A good night’s sleep repairs the body and mind. Rest is important for everyone, but consistent sleep is essential for patients with pleural, peritoneal, or pericardial mesothelioma. It’s not always easy to rest while undergoing cancer treatment — some medications and procedures may disrupt normal sleep patterns and cause insomnia.
The Importance of Sleep
Humans spend one-third of their lives sleeping and consistent, quality rest is necessary to maintain mental and physical health. According to medical experts, sleep is just as important as food and water.
Sleep helps form and maintain new pathways in the brain. Feeling a bit foggy after a restless night? There’s a good reason for it: without sleep, nerve cells, called neurons, can’t talk to each other. That communication is vital for helping us learn, focus, create new memories, and respond to our environment.
Scientists aren’t exactly sure why, but sleep seems to impact tissues and biological systems throughout the body. This includes everything from major organs, like the heart and lungs, to the metabolism and immune system. Some studies have shown sleep can even prevent toxins from building up in your brain.
How Cancer Treatment Affects Sleep Quality
Mesothelioma patients may experience different levels of fatigue, from a slight lack of energy to complete exhaustion. Certain courses of treatment can exacerbate this feeling of tiredness, and increase the need for sleep.
Chemotherapy drugs are designed to destroy cancer cells, but may also damage healthy cells too. It takes energy for the body to repair tissue, which may cause patients to feel more tired than normal.
Radiation therapy uses high-energy particle beams to eliminate abnormal cells and shrink tumors. Although the treatment is targeted or applied only to specific sections of the body, it may also damage nearby healthy cells, leading to fatigue.
Side effects like pain, vomiting, and mood changes resulting from medications, outpatient procedures, and surgery may also affect the patient’s ability to sleep or cause temporary insomnia.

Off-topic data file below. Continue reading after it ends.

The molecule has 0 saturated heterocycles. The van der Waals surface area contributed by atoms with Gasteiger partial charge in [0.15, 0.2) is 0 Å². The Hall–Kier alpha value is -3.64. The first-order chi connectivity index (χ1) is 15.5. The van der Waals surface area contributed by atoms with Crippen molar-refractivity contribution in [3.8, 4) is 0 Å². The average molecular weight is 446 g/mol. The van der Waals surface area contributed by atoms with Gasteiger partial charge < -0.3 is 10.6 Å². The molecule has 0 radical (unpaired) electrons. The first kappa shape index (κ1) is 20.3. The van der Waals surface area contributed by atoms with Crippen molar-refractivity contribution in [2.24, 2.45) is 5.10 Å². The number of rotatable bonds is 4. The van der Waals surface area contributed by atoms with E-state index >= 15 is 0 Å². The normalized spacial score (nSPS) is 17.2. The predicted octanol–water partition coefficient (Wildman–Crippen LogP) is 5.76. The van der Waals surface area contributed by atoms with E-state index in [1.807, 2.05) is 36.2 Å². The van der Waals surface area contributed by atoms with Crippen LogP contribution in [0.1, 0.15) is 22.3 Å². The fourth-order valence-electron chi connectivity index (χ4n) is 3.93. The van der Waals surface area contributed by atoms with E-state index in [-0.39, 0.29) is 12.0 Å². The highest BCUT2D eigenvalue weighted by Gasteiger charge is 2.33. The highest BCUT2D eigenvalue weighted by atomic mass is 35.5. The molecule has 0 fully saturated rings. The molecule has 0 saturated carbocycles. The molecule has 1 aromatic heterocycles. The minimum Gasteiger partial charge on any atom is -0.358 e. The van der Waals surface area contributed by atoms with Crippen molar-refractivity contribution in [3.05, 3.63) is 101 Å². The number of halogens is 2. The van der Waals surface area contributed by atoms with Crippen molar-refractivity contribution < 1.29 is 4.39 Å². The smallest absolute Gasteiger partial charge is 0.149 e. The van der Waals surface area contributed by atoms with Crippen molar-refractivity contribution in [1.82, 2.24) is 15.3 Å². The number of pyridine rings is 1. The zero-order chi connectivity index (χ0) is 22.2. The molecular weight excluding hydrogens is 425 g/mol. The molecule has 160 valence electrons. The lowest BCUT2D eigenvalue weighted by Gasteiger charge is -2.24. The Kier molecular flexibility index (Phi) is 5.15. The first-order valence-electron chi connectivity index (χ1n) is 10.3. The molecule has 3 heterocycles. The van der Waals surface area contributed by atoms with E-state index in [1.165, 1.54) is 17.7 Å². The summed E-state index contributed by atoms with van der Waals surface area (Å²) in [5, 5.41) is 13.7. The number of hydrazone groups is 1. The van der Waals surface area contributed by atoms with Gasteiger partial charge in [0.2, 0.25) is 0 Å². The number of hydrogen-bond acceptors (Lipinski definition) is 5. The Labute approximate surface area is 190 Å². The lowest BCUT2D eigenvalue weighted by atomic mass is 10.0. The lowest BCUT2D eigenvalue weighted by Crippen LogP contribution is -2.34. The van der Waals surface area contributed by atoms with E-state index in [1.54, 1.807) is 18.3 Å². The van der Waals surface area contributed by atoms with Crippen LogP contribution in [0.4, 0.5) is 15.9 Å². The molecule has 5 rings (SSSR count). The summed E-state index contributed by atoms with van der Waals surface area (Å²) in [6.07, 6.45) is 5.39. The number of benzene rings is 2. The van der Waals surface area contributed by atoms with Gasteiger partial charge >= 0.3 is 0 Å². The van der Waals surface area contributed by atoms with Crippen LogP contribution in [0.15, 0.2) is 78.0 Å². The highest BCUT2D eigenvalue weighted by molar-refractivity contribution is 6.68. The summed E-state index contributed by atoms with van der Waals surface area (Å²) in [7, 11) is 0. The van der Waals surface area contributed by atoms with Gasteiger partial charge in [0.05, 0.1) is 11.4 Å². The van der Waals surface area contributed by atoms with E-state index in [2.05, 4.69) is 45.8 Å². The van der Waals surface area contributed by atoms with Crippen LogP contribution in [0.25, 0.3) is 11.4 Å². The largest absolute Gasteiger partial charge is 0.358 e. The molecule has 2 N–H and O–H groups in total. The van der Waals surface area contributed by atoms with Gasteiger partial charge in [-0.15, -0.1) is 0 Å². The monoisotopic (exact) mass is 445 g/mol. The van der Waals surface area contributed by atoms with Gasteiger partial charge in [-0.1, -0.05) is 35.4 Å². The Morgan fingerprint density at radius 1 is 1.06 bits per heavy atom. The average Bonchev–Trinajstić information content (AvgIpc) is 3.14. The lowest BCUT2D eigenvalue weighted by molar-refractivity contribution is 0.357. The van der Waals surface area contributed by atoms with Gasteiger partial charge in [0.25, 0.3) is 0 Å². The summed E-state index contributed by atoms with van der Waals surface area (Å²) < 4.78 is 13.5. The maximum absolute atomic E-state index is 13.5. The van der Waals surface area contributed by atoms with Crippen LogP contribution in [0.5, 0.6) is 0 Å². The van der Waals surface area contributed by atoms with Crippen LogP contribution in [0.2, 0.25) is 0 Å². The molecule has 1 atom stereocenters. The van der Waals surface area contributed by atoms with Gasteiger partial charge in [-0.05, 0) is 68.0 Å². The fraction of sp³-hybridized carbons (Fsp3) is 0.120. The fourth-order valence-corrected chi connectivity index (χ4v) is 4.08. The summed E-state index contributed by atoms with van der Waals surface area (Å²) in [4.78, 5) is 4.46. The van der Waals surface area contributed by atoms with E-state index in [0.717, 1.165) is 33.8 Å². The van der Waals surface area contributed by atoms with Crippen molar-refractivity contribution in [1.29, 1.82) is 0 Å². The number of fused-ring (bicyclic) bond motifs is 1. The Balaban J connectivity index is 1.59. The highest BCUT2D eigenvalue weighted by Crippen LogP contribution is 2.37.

Ready, Set, Rest: 5 Ways to Get a Better Night’s Sleep
Fighting a rare disease like mesothelioma is challenging, and treatment can take a toll on both the body and mind. Consistent, quality sleep can help the body heal faster and reduce the physical and emotional stress patients often experience after a cancer diagnosis.
Here are five daily habits that may help improve sleep:
- Establish a Routine: A nightly bedtime routine isn’t just for kids, it also works for adults. Go to bed at the same time every night, even on the weekends. One or two hours before you turn down the covers, dim the lights, and turn off all electronics. If you’re having trouble relaxing, try taking a hot shower or bath to soothe tired muscles and nerves. Make a cup of herbal tea, and settle on the couch with a good book. No matter what helps you relax, follow the same sleep routine every night.
- Create a Soothing Environment: Turn off any bright lights in the bedroom, and consider using a nightlight if you happen to wake up often. Adjust the thermostat to keep the bedroom cool and regulate your body temperature. Use a white noise machine or fan to drown out any excess street noise, or invest in a good pair of earplugs.
- Adjust Eating Habits: Eating late at night, or consuming spicy, heavy foods at dinner may cause indigestion and affect sleep. Plan to eat your last big meal around two hours before bedtime. Avoid consuming caffeinated coffee or tea in the afternoon. Drinking alcohol may cause you to feel drowsy, but often causes a drop in blood sugar which can cause you to wake up in the middle of the night.
- Keep Moving: Regular physical activity, like cycling, swimming, or jogging not only helps maintain weight and cardiovascular health, it can also help you sleep. If you’re feeling tired as a result of treatment, try a more calming activity, like yoga or tai chi. Experts say it’s best to finish your workouts at least four to six hours before bedtime.
- Maintain Mental Health: Cancer treatment can contribute to or increase anxiety or depression. If you’re feeling down or can’t stop your mind from spinning, it may help to write your thoughts down in a journal throughout the day, or just before bed. Talking to a counselor or therapist may help you cope with stressful life experiences, like chemotherapy or radiation treatments.
Struggling to Sleep? Seek Professional Help
Experts suggest trying to sleep between seven to nine hours every night, but if you don’t reach that number, don’t stress. Not every person needs the same amount of sleep. Patients who are receiving cancer treatment may find they need more rest at night, while some may find it helpful to take a few naps during the day.
If side effects from mesothelioma treatment, either physical or mental, are keeping you awake, talk to your doctor. He or she can prescribe medications that may help you rest and heal.